Sea Sparrow was developed from the AIM-7 Sparrow air-to-air missile as a lightweight "point defense" weapon that could be retrofitted to existing ships, often in place of existing gun-based anti-aircraft weapons. The primary development issues were changes to the seekers to allow them to operate with shipboard radars, and the new Mark 25 trainable launcher system, based on the ASROC launcher, to align the seeker head with the target before launch. Combined with a Mark 115 manned fire control director it was known as the Basic Point Defense Surface Missile System (BPDSMS) or just BPDMS.
As a surface-to-air system, the Sparrow has a number of disadvantages. For one, the missile steers with its mid-mounted wings, which initially made them unfoldable. For this reason the missile takes up much more room than it would have to if the wings could be folded. Additionally the engine is optimized for flight time, as opposed to fast acceleration, which makes sense when launched from an aircraft moving at high speed at a target at long range. In the surface-to-air role, however, one would rather have very high acceleration in order to allow it to intercept sea-skimming targets as soon as possible. Furthermore, the Sea Sparrow possesses a shorter range than its air-to-air counterpart. Some estimates indicate that it may be effective only to 10 nm, about one quarter of the range of the AIM-7 Sparrow.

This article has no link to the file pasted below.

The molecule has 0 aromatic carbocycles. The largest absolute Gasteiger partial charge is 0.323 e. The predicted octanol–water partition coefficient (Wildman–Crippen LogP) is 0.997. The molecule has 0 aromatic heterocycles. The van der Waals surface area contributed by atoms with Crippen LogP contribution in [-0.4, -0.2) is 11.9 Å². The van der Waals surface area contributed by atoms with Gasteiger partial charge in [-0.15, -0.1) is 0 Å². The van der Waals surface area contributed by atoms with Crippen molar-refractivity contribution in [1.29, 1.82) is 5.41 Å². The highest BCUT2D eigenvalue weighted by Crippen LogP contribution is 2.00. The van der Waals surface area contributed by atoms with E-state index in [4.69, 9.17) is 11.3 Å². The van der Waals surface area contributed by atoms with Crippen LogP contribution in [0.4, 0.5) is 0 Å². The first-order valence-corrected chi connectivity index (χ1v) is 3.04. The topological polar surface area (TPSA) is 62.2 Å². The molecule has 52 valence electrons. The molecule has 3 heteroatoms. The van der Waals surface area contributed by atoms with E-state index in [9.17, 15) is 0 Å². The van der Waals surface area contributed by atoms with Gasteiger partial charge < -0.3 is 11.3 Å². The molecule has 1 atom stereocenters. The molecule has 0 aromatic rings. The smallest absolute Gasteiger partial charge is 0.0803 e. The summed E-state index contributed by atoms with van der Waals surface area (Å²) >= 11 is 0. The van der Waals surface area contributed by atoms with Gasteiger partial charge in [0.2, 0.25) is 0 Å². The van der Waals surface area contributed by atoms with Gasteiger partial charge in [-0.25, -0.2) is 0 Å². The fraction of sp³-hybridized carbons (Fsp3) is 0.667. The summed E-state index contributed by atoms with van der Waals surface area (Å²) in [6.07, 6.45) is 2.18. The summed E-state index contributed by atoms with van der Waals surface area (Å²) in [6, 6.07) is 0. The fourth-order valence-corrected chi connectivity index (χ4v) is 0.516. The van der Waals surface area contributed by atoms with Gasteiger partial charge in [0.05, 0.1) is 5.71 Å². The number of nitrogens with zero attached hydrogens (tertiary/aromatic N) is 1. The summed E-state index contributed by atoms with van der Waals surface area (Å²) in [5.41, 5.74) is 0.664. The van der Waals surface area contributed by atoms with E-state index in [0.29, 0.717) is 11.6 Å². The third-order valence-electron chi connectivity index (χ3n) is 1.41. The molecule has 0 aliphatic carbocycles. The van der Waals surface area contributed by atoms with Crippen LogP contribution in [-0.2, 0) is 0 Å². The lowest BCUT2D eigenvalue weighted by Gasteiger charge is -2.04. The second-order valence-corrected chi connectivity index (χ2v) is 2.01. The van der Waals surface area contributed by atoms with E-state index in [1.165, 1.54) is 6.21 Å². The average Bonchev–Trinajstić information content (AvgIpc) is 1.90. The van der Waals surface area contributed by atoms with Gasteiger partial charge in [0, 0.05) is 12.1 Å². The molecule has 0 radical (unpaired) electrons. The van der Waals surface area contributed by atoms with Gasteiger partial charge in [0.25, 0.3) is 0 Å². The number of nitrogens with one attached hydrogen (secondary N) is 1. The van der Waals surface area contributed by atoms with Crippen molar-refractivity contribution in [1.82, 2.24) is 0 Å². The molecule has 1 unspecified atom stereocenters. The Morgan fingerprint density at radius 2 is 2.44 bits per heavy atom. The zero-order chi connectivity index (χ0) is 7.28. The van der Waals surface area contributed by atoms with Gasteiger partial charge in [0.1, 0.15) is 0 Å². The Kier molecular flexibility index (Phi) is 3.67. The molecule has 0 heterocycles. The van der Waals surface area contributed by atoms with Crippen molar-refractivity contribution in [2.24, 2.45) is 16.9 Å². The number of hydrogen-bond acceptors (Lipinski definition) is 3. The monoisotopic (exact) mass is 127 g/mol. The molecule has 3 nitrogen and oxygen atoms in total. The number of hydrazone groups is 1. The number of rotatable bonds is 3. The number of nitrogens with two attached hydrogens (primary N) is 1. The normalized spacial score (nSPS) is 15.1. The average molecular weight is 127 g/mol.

As part of the NATO Sea Sparrow Missile system (NSSM) the launcher size was reduced by folding the mid-mounted wings, resulting in the Mark 29 NSSM launcher. The older manned directors were replaced by unmanned AN/SPS-65 radars, part of the Mark 91 Fire control system. NSSM replaced BPDMS on Aircraft Carriers and was used on other ships such as Spruance class destroyers.
In order to address these issues, a consortium of many Sea Sparrow users joined together to create the Evolved Sea Sparrow Missile (ESSM). The new design uses the tail-fins for steering, allowing the wings to fold. This allows the missile body to increase in size while still fitting into the same launchers, growing to 10 inches in diameter and offering far higher performance. Additionally the wing-based maneuvering of the older design is designed to save energy during the long gliding period of the missile, while the tail-fin based steering of the ESSM uses up more energy but offers considerably higher maneuverability while the engine is still firing.
Another recent development is the Jet Vane Control (JVC) unit, which can be added to the base of the missile to allow it to be vertically launched. After being "popped" from the launch cell the JVC rotates the missile to bring the seeker onto the target and level the flightpath in that direction. It is then jettisoned. Vertical launching allows a single cell to cover the entire area around the ship, because the seeker can be pointed in any direction by the JVC after launch. Additionally the time needed to point the launcher is eliminated. Another major advantage of the ESSM is that it uses a Mk 25 quad-pack canister allowing four missiles to be loaded into a Vertical Launch System (VLS), instead of just one, quadrupling capacity.1
Though initially employed by the United States Navy and other NATO countries, there are now numerous navies that use variants of the Sea Sparrow.